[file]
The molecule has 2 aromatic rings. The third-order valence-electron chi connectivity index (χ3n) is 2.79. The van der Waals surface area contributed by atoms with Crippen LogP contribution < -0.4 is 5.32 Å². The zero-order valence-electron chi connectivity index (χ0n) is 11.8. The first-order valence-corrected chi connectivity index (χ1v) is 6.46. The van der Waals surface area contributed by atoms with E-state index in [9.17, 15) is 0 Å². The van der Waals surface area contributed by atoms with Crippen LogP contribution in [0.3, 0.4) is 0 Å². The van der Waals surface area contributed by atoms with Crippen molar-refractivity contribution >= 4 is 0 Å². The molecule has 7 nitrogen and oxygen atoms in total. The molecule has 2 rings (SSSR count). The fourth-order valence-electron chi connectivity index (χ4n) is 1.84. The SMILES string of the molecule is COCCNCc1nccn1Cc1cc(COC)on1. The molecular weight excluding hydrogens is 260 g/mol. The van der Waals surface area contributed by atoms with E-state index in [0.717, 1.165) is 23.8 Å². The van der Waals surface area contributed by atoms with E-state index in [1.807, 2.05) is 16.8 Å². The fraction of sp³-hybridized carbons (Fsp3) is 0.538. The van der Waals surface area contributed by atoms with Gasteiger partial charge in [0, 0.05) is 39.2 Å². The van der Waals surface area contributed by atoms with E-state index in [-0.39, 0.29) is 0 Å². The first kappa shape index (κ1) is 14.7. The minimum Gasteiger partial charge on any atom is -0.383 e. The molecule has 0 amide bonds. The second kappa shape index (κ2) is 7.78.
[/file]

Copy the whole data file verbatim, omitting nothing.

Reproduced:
The molecule has 2 aromatic rings. The third-order valence-electron chi connectivity index (χ3n) is 2.79. The van der Waals surface area contributed by atoms with Crippen LogP contribution < -0.4 is 5.32 Å². The zero-order valence-electron chi connectivity index (χ0n) is 11.8. The first-order valence-corrected chi connectivity index (χ1v) is 6.46. The van der Waals surface area contributed by atoms with E-state index in [9.17, 15) is 0 Å². The van der Waals surface area contributed by atoms with Crippen LogP contribution in [0.3, 0.4) is 0 Å². The van der Waals surface area contributed by atoms with Crippen molar-refractivity contribution >= 4 is 0 Å². The molecule has 7 nitrogen and oxygen atoms in total. The molecule has 2 rings (SSSR count). The fourth-order valence-electron chi connectivity index (χ4n) is 1.84. The SMILES string of the molecule is COCCNCc1nccn1Cc1cc(COC)on1. The molecular weight excluding hydrogens is 260 g/mol. The van der Waals surface area contributed by atoms with E-state index in [0.717, 1.165) is 23.8 Å². The van der Waals surface area contributed by atoms with E-state index in [1.807, 2.05) is 16.8 Å². The fraction of sp³-hybridized carbons (Fsp3) is 0.538. The van der Waals surface area contributed by atoms with Gasteiger partial charge in [0, 0.05) is 39.2 Å². The van der Waals surface area contributed by atoms with E-state index in [-0.39, 0.29) is 0 Å². The first kappa shape index (κ1) is 14.7. The minimum Gasteiger partial charge on any atom is -0.383 e. The molecule has 0 amide bonds. The second kappa shape index (κ2) is 7.78.